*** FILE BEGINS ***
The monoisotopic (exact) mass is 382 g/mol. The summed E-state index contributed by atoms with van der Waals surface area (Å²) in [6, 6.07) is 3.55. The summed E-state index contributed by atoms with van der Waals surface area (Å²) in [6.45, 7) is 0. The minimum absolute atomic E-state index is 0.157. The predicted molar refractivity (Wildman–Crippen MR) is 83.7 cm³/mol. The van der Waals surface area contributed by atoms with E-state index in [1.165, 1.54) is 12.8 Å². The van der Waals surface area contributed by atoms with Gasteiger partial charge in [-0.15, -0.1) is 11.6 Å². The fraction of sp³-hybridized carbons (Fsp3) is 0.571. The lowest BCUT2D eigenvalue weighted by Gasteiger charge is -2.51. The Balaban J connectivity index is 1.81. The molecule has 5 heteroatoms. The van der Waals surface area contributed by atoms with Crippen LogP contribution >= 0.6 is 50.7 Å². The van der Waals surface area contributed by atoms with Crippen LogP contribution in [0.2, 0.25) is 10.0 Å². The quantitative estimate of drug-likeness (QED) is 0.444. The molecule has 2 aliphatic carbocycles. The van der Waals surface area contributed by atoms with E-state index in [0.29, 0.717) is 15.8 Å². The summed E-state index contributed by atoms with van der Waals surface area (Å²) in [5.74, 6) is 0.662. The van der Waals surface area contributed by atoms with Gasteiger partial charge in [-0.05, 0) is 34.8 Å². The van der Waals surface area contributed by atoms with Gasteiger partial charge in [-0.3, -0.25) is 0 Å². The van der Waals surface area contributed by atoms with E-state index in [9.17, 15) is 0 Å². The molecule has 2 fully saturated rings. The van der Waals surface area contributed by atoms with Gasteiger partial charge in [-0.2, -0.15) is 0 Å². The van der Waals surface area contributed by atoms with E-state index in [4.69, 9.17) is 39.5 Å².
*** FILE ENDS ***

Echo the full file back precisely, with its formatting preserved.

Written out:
The monoisotopic (exact) mass is 382 g/mol. The summed E-state index contributed by atoms with van der Waals surface area (Å²) in [6, 6.07) is 3.55. The summed E-state index contributed by atoms with van der Waals surface area (Å²) in [6.45, 7) is 0. The minimum absolute atomic E-state index is 0.157. The predicted molar refractivity (Wildman–Crippen MR) is 83.7 cm³/mol. The van der Waals surface area contributed by atoms with E-state index in [1.165, 1.54) is 12.8 Å². The van der Waals surface area contributed by atoms with Gasteiger partial charge in [-0.15, -0.1) is 11.6 Å². The fraction of sp³-hybridized carbons (Fsp3) is 0.571. The lowest BCUT2D eigenvalue weighted by Gasteiger charge is -2.51. The Balaban J connectivity index is 1.81. The molecule has 5 heteroatoms. The van der Waals surface area contributed by atoms with Crippen LogP contribution >= 0.6 is 50.7 Å². The van der Waals surface area contributed by atoms with Crippen LogP contribution in [0.2, 0.25) is 10.0 Å². The quantitative estimate of drug-likeness (QED) is 0.444. The molecule has 2 aliphatic carbocycles. The van der Waals surface area contributed by atoms with E-state index in [0.29, 0.717) is 15.8 Å². The summed E-state index contributed by atoms with van der Waals surface area (Å²) in [5.74, 6) is 0.662. The van der Waals surface area contributed by atoms with Gasteiger partial charge in [-0.05, 0) is 34.8 Å². The van der Waals surface area contributed by atoms with Gasteiger partial charge in [-0.3, -0.25) is 0 Å². The van der Waals surface area contributed by atoms with E-state index in [9.17, 15) is 0 Å². The molecule has 2 fully saturated rings. The van der Waals surface area contributed by atoms with Gasteiger partial charge in [-0.2, -0.15) is 0 Å². The van der Waals surface area contributed by atoms with E-state index in [4.69, 9.17) is 39.5 Å².